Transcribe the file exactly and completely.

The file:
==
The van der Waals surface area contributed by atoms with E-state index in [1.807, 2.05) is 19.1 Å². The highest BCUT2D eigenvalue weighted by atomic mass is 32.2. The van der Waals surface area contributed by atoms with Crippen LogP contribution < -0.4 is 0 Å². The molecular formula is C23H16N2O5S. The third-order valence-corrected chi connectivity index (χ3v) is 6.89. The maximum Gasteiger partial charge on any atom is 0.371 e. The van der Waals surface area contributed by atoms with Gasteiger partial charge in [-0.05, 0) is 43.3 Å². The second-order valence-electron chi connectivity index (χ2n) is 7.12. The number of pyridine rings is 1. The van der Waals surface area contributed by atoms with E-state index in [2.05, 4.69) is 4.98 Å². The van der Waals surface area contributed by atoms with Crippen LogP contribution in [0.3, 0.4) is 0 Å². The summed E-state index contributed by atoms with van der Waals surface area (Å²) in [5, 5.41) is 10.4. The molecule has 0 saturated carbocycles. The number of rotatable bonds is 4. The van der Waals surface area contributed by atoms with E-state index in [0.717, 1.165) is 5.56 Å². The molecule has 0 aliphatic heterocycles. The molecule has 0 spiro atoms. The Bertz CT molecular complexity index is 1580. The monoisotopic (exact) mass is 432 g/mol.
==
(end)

The van der Waals surface area contributed by atoms with E-state index in [1.807, 2.05) is 19.1 Å². The highest BCUT2D eigenvalue weighted by atomic mass is 32.2. The van der Waals surface area contributed by atoms with Crippen LogP contribution < -0.4 is 0 Å². The molecular formula is C23H16N2O5S. The third-order valence-corrected chi connectivity index (χ3v) is 6.89. The maximum Gasteiger partial charge on any atom is 0.371 e. The van der Waals surface area contributed by atoms with Gasteiger partial charge in [-0.05, 0) is 43.3 Å². The second-order valence-electron chi connectivity index (χ2n) is 7.12. The number of pyridine rings is 1. The van der Waals surface area contributed by atoms with E-state index in [2.05, 4.69) is 4.98 Å². The van der Waals surface area contributed by atoms with Crippen LogP contribution in [0.3, 0.4) is 0 Å². The summed E-state index contributed by atoms with van der Waals surface area (Å²) in [5, 5.41) is 10.4. The molecule has 0 saturated carbocycles. The number of rotatable bonds is 4. The van der Waals surface area contributed by atoms with E-state index in [0.717, 1.165) is 5.56 Å². The molecule has 0 aliphatic heterocycles. The molecule has 0 spiro atoms. The Bertz CT molecular complexity index is 1580. The monoisotopic (exact) mass is 432 g/mol.